SE-0263: Add a String Initializer with Access to Uninitialized Storage

I'm a bit unsure about this. Type inference means that it's not uncommon that reviewers won't notice that this is an unsafe type here.

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Thanks for catching this. I changed the design from "consistency at the cost of ergonomics" to the current design for the reasons noted, but missed this mention of it.

I'll talk to the compiler folks and see what my options are here. One known limitation is that there's no way to mark something as inlinable in one version and not in older versions, but possibly I can work around that.

It's more that we can't currently get fast enough codegen for using errors to handle this, specifically in the fully inlined SmallString case. You could argue that we should wait for the compiler to catch up before we do this, but we need to define what happens if you return 0 anyway, so I don't think it's hurting anything.

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This is always an interesting thing to consider. Practically speaking, I'm interested in delivering a faster Swift now rather than in some nebulous future, but API is forever so some additional justification is reasonable here:

The tradeoff between explicit performance APIs like this and improving the optimizer is about convenience vs predictability. Ideally once the optimizer is smarter it will be able to do this in many cases (not being a compiler engineer, I can only guess at how likely that is to happen), but in specific known-to-be-hot code paths, it's often valuable to be able to guarantee that the optimization happens. I'm willing to go look at the generated assembly code to make sure the compiler did what I want, but I suspect I'm in the minority here ;)

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And event with a very good optimiser, I guess it would be very hard to optimize the SmallString case anyway.

  • What is your evaluation of the proposal?

+1, this aligns precisely with long-term String goals as mentioned in:

  • Is the problem being addressed significant enough to warrant a change to Swift?

Yes

  • Does this proposal fit well with the feel and direction of Swift?

Yes

  • If you have used other languages or libraries with a similar feature, how do you feel that this proposal compares to those?

N/A

  • How much effort did you put into your review? A glance, a quick reading, or an in-depth study?

In-depth study.

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Small string size and formation is not formally guaranteed in documentation yet, though we could add it. There are some implications on bridging small strings out to Objective-C that couldn't fit in a tagged pointer NSString representation, e.g. one might prefer the large form for better bridging even if it could be small. Refining this concept is future work and seems outside the scope of this proposal.

FWIW, the implementation will form small strings as aggressively as it can.

There's also a lot of nuance regarding what precisely the "unsafety" of Unsafe[Mutable]BufferPointer is. The lifetime and bounds of the UBMP is guaranteed by the API and programming against it generically as a MutableCollection interface is "safe", albeit without runtime bounds checks in release builds. Of course, the UBMP-specific unsafe APIs such as deallocate() or doing arbitrary operations with baseAddress would still be unsafe.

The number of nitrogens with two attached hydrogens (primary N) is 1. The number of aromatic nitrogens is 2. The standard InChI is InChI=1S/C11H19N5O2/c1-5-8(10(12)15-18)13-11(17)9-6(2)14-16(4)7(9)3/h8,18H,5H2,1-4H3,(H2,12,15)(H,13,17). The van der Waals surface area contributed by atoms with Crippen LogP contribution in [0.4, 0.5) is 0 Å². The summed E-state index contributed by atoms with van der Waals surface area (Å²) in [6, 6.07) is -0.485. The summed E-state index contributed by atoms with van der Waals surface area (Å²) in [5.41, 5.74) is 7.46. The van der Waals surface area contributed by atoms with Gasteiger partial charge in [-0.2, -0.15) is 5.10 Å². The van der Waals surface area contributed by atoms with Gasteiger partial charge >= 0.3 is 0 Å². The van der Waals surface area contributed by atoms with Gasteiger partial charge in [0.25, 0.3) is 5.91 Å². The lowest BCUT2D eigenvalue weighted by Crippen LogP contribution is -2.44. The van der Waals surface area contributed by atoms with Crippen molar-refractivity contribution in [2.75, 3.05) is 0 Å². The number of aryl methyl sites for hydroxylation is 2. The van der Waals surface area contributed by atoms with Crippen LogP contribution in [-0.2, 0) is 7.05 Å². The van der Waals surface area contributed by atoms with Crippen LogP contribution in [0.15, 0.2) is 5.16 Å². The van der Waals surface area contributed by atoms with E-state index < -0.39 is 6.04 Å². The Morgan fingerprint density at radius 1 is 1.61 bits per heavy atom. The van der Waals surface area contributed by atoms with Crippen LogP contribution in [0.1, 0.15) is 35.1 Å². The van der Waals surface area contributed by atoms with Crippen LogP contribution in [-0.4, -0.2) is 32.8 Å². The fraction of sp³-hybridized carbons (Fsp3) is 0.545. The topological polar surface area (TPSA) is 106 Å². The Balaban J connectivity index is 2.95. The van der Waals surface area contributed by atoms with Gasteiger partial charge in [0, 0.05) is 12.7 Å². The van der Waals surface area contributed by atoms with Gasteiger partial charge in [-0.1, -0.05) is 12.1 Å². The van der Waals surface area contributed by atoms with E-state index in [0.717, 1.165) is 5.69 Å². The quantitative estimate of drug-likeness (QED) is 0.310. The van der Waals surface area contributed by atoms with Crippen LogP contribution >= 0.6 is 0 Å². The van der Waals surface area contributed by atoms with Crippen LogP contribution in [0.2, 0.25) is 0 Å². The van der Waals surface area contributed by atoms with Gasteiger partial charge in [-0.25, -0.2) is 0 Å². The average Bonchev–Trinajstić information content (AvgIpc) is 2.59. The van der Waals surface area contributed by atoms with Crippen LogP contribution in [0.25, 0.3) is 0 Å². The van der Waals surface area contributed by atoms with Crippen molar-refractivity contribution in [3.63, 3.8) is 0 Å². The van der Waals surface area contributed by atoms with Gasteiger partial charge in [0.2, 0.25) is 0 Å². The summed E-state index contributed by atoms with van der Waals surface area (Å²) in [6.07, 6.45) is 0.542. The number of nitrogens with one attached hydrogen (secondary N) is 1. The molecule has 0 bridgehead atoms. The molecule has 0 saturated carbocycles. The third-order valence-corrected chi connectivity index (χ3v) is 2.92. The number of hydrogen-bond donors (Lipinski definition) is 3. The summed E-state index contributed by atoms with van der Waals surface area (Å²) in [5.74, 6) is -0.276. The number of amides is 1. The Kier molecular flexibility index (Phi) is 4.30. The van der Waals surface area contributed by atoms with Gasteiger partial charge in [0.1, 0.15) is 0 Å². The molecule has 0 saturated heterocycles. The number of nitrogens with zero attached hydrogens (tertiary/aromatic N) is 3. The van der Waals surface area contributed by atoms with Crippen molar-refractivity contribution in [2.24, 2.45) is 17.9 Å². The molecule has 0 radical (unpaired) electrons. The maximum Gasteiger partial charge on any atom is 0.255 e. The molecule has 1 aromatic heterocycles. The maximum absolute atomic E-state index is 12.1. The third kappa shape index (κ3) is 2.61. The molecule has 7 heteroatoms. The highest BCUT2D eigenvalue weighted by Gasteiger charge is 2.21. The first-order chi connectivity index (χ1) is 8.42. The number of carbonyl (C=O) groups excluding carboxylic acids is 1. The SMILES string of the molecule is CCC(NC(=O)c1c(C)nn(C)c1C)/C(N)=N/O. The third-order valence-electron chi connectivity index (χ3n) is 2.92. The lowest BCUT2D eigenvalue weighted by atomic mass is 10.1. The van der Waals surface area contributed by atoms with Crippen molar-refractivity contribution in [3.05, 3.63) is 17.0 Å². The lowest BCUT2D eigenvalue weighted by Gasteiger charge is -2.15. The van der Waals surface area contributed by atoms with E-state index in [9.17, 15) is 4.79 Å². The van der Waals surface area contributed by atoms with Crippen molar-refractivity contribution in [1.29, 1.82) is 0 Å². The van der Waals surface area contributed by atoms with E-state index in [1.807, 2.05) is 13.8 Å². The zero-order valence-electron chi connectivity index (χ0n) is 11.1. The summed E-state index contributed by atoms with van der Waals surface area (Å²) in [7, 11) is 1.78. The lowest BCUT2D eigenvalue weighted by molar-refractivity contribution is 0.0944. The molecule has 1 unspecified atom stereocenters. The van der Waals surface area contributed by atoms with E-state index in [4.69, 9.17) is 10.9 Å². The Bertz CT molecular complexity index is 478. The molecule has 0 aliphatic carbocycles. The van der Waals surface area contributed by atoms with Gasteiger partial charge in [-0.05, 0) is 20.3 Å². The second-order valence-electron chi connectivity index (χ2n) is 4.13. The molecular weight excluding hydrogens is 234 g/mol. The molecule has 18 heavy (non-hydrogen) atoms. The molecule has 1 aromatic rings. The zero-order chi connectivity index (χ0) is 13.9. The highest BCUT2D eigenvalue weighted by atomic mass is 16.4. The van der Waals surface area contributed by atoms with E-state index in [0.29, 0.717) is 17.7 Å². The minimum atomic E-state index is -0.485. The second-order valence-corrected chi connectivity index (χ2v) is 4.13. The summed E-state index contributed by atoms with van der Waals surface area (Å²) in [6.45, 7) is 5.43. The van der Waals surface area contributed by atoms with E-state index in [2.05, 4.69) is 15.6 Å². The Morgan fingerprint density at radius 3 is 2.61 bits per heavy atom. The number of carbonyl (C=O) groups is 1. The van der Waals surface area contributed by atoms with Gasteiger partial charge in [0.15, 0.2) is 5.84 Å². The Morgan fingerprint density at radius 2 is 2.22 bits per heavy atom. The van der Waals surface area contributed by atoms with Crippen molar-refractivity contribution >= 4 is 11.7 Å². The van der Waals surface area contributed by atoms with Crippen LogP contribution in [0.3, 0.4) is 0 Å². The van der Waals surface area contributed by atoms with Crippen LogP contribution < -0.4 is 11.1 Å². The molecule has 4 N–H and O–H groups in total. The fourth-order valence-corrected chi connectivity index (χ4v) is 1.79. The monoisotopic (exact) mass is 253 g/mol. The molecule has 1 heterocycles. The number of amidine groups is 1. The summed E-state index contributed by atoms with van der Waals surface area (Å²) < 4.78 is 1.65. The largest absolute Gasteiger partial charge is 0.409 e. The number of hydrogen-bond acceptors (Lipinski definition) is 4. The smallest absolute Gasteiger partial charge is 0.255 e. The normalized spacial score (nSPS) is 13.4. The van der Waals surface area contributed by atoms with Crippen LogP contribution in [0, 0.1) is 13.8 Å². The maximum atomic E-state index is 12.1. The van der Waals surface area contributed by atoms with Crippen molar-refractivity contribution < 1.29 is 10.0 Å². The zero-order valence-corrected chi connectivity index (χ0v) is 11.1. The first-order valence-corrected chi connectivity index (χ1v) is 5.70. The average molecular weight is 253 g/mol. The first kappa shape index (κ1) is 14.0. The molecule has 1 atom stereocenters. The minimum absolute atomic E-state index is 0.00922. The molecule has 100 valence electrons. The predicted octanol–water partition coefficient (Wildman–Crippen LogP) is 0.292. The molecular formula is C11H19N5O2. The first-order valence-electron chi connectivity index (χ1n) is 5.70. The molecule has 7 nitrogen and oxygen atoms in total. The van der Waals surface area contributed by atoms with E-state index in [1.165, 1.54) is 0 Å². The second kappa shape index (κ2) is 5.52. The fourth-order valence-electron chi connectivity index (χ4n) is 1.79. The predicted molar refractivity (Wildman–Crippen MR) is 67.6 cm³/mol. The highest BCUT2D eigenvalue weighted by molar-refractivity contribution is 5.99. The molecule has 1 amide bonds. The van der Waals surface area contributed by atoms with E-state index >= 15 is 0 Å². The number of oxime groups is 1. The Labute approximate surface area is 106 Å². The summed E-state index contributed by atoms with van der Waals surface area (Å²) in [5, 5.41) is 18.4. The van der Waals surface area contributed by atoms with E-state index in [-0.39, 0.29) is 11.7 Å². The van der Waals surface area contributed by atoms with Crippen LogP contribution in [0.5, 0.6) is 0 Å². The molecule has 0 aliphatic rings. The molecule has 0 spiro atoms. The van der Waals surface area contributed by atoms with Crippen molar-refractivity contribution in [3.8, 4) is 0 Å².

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The absence of bounds checking is unsafe, sort of by definition. (Where “unsafe” is in the typical Swift meaning of “not memory safe”)

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One main motivation for unsafeUninitializedCapacity was to call out Arrays of non-trivial types which require explicit initialization. This is non-obvious, e.g. users shouldn't use the subscript setter to initialize the elements: it will try to de-initialize uninitialized memory and result in UB. As @Karl mentioned, UTF-8 code units are trivial, so this is not a concern.

It can't be implemented entirely on the Swift 5.0 ABI. If this is made @inlinable, it would further require the symbol for the cold path. In general, wouldn't the intermediate buffer approach defeat the point of this API in the non-small case?

If this is critical, we can consider doing something for the small case.

Alternative formulations could be a return Int? or throws on the closure. The latter has some significant downsides, IIRC. This decision should be justified in the "Alternatives Considered" section.

@David_Smith, can you add justifications for "uninitializedCapacity", availability / inlinability, and zero convention on the closure return value?

3 Likes

Yup, I'll do that alongside fixing the mistake caught earlier in the thread :slight_smile:

Two quick comments:

  1. I think it’d be better to have “UTF8” in the capacity argument label, not the closure argument label. It’s critical that people know the capacity is UTF8. People will use this with trailing closures, and when they do, that won’t be written anywhere.

  2. I think it’d be better to use an inout count parameter like the similar Array initializer. The proposal correctly notes that this isn’t necessary for correctness as it is for Array, but I didn’t see any specific reasons it would be good to use a return value.

Otherwise, this looks like a very nice addition to the language.

5 Likes

Inlining is tricky, yes. Wouldn't something like this be possible?

// Regular, inlineable version for platforms which support it.
@available(iOS 13, ..., *) @inlineable
func foo(...)

// Non-inlineable fallback version.
@deprecated(iOS 13, ..., *)
func foo(...)

So if your deployment target is high enough or you are availability-gated to a Darwin platform with a new-enough Swift, you will use the inlineable version. If your deployment target or availability guards are lower, you will silently use the fallback.

And yes, this wouldn't give the same performance as the version which uses the String's backing storage directly, but it would mean that you don't need as much branching and fiddling when creating your strings. For example, reading a text file:

if @available(iOS 13, ..., *) {
  return String(uninitializedCapacity: 1024) { buf in
    let result = read(fd, buf, buf.count)
    guard result < 0 else { return result }
    // handle errors.
  }
} else {
  let buf = UnsafeMutableRawPointer.allocate(1024)
  defer { buf.deallocate() }
  let result = read(fd, buf, buf.count)
  guard result < 0 else { return String(decoding: buf, as: UTF8.self) }
  // handle errors.
}

It would be very nice for users of this initialiser if we could eliminate the need to write the fallback by shipping it in a shim library.

EDIT: The shim version could also be smarter than this. For example, if the requested capacity is large, we could use the buffer as shared-String storage (which is in the ABI).